I worked for my high school chemistry teacher during my junior and senior years, and he and his wife, the senior English teacher, became some of my favorite people. He introduced me to the works of Douglas Adams and modeled how to get away with being odd in a conformist world, while she was the first teacher I knew who treated high literature with the same reverence that I felt.
That common feeling did not extend, however, to what gets disparagingly referred to as genre fiction. During a visit to the library, a girl in my class asked Mrs. H. what she should read for a book report assignment. In a moment of cheek, I suggested a novel by Ian Fleming. Mrs. H directed the girl to deliver a bop to my head — it was a different time — which I promptly received. Have no worries. A few sheets of paper do no harm beyond a bit of surprise. But this bit of literary snobbery does deserve discussion.
Fleming is but one of many authors who are disparaged by many in the kingdoms of writing programs and literary theorists. And, predictably, by would-be Nobel prize winners whose books do not sell at the same level. But it is my premise here that what is called literary and what is tossed into the genre bin and left for popular taste ignore each other at their individual risk.
First, some definitions. The terms, literary and genre, bring to mind Justice Potter Stewart line about pornography in Jacobellis v. Ohio (1964). They are difficult to define, but we recognize them when we read them. Literary fiction is perceived as obscure, focused more on experimentation than result, on wallowing in internal mental spaces than action, and on questions than answers. Genre fiction is for reading on the beach or in an airport lounge, a page turner rather than a work that readers will linger over and return to.
But those are not the best understanding of what the terms mean — if we are concerned with greater depth than what marketing bureaus want to achieve. Fiction is not mathematics, so we cannot expect the latter’s level of precision, and no universally acknowledged authority exists to tell us what we must have in mind when describing something as literary or otherwise. Still, a general idea what what we are talking about is important.
By literary fiction, I do mean some measure of the stereotypes I gave above. Plot is not the driver of a literary story. A lot happens in Joyce’s Ulysses, but where the characters and readers end up by the end of Bloom’s day is at the same place when we started, albeit with a thorough comprehension of the phenomenology of that period. And that is the point of the novel. Joyce is quoted as saying that Dublin of the 16th of June 1904 could be rebuilt out of his book. Ishiguro’s The Remains of the Day extends this to decades, and the book’s main character and narrator carefully avoids learning anything in regard to the meaning of the events he has been through — I choose not to say took part in, since that is something else he eschews. The point, if we accept that there is a point, is to participate in someone else’s life. Or it is to try — see the etymology of essay — a new technique, as writers like Joyce or Samuel Beckett illustrate. The English teacher’s loathed question — what is the symbolism of Dorothy’s silver slippers in The Wizard of Oz, for example — is another key point. Theme, imagery, and poetic quality of the language occupy the attentions of the authors and their critics.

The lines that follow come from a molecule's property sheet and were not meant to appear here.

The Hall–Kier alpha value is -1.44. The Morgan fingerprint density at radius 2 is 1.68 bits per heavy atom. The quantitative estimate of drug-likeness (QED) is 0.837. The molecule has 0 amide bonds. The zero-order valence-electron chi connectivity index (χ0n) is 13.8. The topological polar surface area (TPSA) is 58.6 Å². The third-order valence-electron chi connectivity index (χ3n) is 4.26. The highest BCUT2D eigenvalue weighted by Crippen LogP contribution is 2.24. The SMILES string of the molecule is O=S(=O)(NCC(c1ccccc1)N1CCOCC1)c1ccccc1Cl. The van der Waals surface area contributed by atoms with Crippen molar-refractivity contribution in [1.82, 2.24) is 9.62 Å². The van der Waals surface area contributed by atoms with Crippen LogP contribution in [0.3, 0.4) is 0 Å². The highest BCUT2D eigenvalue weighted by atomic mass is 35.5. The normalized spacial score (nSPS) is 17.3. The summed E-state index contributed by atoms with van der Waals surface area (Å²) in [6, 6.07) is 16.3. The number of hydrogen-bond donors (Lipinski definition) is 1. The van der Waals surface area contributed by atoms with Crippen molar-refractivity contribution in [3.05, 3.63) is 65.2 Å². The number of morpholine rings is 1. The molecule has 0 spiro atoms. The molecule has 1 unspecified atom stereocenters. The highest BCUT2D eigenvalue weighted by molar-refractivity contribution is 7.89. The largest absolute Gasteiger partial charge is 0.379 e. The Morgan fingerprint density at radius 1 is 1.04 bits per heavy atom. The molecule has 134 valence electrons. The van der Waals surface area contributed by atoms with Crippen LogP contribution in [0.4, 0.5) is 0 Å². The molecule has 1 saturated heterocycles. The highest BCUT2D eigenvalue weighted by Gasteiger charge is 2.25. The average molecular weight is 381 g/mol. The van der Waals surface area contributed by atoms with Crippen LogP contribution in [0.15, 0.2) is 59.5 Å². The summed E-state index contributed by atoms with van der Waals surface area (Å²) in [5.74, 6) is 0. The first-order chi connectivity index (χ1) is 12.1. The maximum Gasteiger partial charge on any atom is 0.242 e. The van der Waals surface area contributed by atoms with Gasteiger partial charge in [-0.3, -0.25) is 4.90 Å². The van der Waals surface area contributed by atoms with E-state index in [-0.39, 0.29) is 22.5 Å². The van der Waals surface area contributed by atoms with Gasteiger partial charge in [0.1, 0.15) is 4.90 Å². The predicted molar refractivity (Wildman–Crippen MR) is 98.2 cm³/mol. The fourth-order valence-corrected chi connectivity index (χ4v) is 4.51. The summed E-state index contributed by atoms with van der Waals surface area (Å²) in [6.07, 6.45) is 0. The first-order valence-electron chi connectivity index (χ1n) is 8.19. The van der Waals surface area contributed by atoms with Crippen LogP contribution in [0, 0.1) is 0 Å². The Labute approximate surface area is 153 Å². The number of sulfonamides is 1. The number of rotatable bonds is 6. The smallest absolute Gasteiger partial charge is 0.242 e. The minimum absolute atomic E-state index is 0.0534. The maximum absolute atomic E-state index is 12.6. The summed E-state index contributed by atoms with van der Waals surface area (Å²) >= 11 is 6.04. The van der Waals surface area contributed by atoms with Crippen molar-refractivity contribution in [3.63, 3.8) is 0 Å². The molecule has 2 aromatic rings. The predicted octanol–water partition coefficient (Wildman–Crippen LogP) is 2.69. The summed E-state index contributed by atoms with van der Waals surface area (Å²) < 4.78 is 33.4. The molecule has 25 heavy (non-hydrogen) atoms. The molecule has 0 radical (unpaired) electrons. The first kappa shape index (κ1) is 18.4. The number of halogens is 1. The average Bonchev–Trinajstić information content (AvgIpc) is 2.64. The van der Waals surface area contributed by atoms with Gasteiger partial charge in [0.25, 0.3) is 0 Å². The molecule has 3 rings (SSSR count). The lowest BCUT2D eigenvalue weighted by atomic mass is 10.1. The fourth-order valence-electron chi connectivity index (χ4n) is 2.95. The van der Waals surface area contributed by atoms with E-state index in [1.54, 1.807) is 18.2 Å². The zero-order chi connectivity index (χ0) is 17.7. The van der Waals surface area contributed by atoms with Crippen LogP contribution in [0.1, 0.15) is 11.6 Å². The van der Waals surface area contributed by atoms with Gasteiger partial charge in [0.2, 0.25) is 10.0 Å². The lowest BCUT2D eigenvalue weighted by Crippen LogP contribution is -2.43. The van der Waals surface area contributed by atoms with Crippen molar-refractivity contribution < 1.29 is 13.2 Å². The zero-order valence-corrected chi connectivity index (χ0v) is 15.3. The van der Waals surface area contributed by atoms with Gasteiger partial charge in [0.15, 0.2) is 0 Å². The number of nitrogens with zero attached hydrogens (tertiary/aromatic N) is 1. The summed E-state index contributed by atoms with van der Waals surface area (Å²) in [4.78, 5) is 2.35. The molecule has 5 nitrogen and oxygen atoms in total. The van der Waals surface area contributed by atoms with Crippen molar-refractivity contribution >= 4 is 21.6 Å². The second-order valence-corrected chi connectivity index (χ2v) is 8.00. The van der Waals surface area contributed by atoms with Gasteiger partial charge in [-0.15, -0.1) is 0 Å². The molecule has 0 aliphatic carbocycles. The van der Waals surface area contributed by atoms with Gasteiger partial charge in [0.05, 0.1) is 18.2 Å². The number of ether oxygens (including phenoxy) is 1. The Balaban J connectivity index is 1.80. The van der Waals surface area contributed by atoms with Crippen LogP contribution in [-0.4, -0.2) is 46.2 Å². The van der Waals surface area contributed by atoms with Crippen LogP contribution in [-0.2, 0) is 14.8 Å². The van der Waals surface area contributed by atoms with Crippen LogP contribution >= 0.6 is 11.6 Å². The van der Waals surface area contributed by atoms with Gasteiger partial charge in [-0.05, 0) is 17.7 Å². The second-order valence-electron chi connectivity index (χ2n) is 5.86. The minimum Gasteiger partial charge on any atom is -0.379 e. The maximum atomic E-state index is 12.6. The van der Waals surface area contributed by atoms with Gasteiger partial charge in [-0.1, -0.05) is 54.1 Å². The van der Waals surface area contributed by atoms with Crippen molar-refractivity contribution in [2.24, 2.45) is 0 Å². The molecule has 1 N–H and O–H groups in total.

By contrast, genre fiction must achieve two things, whatever else it does. It must tell a story that readers feel compelled to follow to the end, and it must do so within the boundaries of its particular category — science fiction, western, etc. If the story can accomplish more without distracting from the primary purposes. so much the better, but any writing that will not do those jobs need not apply.
Genre fiction will have a lot more readers, and literary fiction will win hoity-toity prizes. But what do they have to learn from each other?
If there is one lesson that the authors of genre fiction ought to learn, it is to make characters who are more than pieces of equipment to schlep the plot forward. Dan Brown’s Robert Langdon is a machine that issues information when the cop, the janitor, the owner of the castle, or the girl drifting through the scene with her dog do not feel like sharing, and if the names are randomly swapped, no one will notice, since everyone sounds the same. A story is a sequence of connected events, but the stories that stay with us are the ones that arise out of the motivations of the characters that are unfulfilled at the start. The plot should unfold from those motivations. Can writers of such stories achieve more? I should hope so, and interesting characters lend themselves to deeper themes and more intellectually pleasing decorations in language.
What then should literary fiction learn from its lower-browed cousins? Here again, one thing would accomplish much good: plot. Make something happen. Get us, the readers and characters, somewhere on the last page we were not on the first. And if the characters can climb higher than the level of the schlub, so much the better. More ambition in characters will lead to more things happening in their stories. Their observations, internal monologues, and desires will also be more interesting.
Whatever type of story you write, you will gain from reading outside of your style. Mutts are often healthier than pure breeds, in novels as in dogs. Just refrain from telling your publisher what you are doing. They are afraid of anything that cannot be easily classified.